The 400th anniversary of Chief Membertou's baptism will be commemorated by the Catholic Church, the CCAC, and the Mi'kmaq native communities in 2010.
Sunday, December 20, 2009
Need a last-minute gift or stocking stuffer? How about giving the gift of history -- the definitive history of the Church in Vancouver: TRADITIONS OF FAITH AND SERVICE: ARCHDIOCESE OF VANCOUVER 1908- 2008, by Jacqueline Gresko. The Archdiocese of Vancouver's Archives Office is having a hundredth anniversary book sale over the Christmas holidays. The cost of the history is $25 if picked up at 150 Robson St. Shipping extra if mailed or sent through school courier. Contact the Archives Office for more information: 604-683-0281, ext. 302, or email@example.com.
Thursday, December 17, 2009
Friday, December 11, 2009
Congratulations are going out around St. Thomas Aquinas after the senior girls volleyball team won the AA provincial championship. The Fighting Saints beat Fraser Valley Christian in the finals and we'll be running some pix and a story next week (Dec. 21) in The B.C. Catholic.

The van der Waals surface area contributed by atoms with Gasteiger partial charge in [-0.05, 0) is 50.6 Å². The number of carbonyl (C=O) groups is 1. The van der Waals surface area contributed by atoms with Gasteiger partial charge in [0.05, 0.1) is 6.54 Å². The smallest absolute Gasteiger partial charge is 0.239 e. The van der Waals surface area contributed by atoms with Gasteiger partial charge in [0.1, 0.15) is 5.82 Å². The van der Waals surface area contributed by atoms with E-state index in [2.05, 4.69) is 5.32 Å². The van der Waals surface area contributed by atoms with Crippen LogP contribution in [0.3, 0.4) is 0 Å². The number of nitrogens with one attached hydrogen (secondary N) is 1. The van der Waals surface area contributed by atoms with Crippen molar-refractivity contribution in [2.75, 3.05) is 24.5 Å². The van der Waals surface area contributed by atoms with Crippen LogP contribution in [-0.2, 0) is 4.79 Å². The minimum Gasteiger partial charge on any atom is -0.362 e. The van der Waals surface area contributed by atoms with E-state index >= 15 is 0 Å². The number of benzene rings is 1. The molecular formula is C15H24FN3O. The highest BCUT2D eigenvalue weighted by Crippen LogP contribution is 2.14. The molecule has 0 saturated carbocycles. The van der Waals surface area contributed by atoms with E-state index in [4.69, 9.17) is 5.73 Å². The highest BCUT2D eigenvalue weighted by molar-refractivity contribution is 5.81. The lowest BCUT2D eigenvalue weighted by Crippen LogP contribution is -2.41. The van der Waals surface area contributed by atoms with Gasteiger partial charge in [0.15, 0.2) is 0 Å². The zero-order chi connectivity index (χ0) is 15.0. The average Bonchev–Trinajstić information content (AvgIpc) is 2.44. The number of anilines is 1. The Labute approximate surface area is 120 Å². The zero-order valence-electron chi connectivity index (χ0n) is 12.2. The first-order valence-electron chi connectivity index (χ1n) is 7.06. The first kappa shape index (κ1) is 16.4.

It's beginning to look a lot like Christmas downtown, but something seems to be missing...what could it be...what could it be. Oh, yes, it's the life-size Nativity scene that's normally in the southeast window of The Bay on Georgia Street.
Now The Bay is understandably focussed on the upcoming Winter Olympics, so it's not a big surprise that its windows are full of Team Canada uniforms. Who can begrudge the store its title of 2010 Winter Olympic Games Superstore. Trouble is, several of the windows have humdrum, even tacky, non-Olympic displays that don't look much different than what you'd find at any other department store, complete with sparkling silver trees, and even a reindeer or two. One window has nothing but a banner. We called The Bay and asked them about the Nativity. They told us head office in Toronto tells them what to put in the windows and this year they haven't said Nativity. Head office's phone number is 1-866-746-7422, and click here to send an e-mail.